The Compassionate Conservatives go to war

By Tom

03 January 2013

As the left prepares for a year of political struggles in defence of public services, the forces of reaction, and the corporations who fund them, are doing the same.

The Telegraph yesterday published an article by Sean Worth, a former 10 Downing Street ‘spad’ who is now at Policy Exchange – Cameron’s favourite think-tank, which played  a key role in the modernisation of the Conservative Party.  The article is entitled ‘Fighting back against the Left-wing guerrillas’ and is remarkably explicit, invoking both Sun Tzu’s Art of War and imperial counterinsurgency theory as tools to ensure that opponents of ‘public sector reform’ will be ‘roundly beaten’:

The hard Left... which vehemently opposes change to how our public services operate, is shifting its attack. Its activists are mobilising to infiltrate the very public bodies being set up to deliver the reforms they oppose, aiming to undermine them from within.

[...]

The Government could perhaps try to limit the abuse of citizen panels to undermine choice through tighter controls – but the attack on freedom would only shift elsewhere. Much more important is for politicians to understand and start explicitly standing up against vested interests.

Which brings us back to the analogy of guerrilla warfare. The most effective answer to dealing with that was developed by a free-thinking British Army officer, Robert Thompson, in the Sixties. Unlike the rest of the top brass of his time, Thompson understood that, ultimately, the battle for the hearts and minds of ordinary people was far more important than endlessly chasing after the guerrillas themselves or appealing to intellectual elites. The lesson applies more than ever in politics today.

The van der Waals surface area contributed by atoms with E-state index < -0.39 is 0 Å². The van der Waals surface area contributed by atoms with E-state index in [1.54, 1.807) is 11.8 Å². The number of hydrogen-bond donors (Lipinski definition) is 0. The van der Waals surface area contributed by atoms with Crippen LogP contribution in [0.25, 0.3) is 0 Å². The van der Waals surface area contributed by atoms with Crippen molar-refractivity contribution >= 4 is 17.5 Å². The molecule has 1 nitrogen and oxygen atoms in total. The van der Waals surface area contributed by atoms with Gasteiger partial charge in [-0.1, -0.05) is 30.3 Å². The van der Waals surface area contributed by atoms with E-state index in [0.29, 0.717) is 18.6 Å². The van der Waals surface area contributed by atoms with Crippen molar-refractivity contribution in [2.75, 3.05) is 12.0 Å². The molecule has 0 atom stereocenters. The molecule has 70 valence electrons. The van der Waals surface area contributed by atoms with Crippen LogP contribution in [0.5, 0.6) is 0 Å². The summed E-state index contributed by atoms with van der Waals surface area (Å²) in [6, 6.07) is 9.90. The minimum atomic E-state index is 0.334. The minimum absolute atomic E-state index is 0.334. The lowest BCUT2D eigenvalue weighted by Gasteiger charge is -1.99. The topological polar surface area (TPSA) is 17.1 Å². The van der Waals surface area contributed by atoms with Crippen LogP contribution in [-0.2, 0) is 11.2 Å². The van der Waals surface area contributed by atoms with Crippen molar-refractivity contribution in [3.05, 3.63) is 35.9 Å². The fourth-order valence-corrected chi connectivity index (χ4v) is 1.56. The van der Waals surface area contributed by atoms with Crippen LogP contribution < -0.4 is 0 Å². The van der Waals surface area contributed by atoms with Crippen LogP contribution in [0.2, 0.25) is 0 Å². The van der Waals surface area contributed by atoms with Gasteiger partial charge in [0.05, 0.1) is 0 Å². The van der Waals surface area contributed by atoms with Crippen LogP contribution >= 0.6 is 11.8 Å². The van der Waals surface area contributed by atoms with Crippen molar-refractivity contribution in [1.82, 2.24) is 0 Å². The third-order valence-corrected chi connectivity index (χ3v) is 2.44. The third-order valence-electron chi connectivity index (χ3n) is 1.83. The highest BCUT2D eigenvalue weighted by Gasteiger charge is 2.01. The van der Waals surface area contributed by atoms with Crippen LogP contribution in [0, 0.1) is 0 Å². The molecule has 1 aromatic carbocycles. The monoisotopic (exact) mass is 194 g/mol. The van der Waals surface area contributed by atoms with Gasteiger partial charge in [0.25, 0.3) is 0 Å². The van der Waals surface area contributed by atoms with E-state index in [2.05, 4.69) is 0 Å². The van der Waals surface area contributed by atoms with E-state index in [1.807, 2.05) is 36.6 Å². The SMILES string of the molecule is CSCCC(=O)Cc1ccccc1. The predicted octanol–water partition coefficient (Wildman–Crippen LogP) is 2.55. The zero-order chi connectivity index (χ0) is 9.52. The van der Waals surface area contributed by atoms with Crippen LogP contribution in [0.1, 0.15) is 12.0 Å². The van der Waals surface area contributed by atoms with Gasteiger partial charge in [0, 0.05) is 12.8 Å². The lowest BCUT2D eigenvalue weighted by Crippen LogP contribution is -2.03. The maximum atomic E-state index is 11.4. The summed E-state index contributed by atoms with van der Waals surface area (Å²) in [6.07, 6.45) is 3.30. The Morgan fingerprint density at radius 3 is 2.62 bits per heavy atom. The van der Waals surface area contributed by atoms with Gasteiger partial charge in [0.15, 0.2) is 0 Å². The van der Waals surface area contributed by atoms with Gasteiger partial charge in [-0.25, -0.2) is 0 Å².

Sean Worth’s employer, Policy Exchange, is funded by the very corporate interests that stand to benefit from the ‘reforms’ he seeks to defend.  He also works for the specialist health lobbying firm MHP, whose clients include private healthcare company The Priory Group, the pharmaceutical giants Novartis, Roche, Shire, Sanofi, and the lobbying groups the Association of the British Pharmaceutical Industry and the Association of British Healthcare Industries.  That gives some idea where Worth is coming from and what interests he serves.  What about his proposed political strategy?  Robert Thompson, the ‘free thinker’ who so inspires Worth, was a key figure in the British counterinsurgency campaign in Malaya which, as Mark Curtis has detailed, was waged largely in defence of the rubber industry in the country, and combined anti-Communist propaganda with aerial bombardment and ‘village clearances’.  Thompson later became head of the British Advisory Mission to South Vietnam where he urged the Americans to adopt these same tactics and strategy.   His counterinsurgency theory was influential amongst right-wing intellectuals and activists in the 1970s and was introduced to domestic class struggles in Britain via New Right institutions like the Institute for the Study of Conflict (which Thompson co-founded, and which was bankrolled by the CIA, Shell, BP and other British companies).

Despite its association with ‘hearts and minds’, counterinsurgency theory was never really about winning over the consent of ‘ordinary people’.  Rather it is a pragmatic approach to conflict which involves the strategic and combined use of coercion and propaganda in pursuit of concrete political goals.  Just as the Americans must have known that the population of South Vietnam largely supported the ‘insurgency’ against the invaders, so Worth knows full well that (even with the shameful coverage given to the Health and Social Care Bill by the BBC) the public do not support the Tory ‘reforms’.

But the truth is that these people don’t want our hearts and minds.  Just what’s left of our democracy and our public services.  Expect them to play dirty.

Thanks to Tamasin Cave from Spinwatch for the information on MHP and for drawing my attention to the article.

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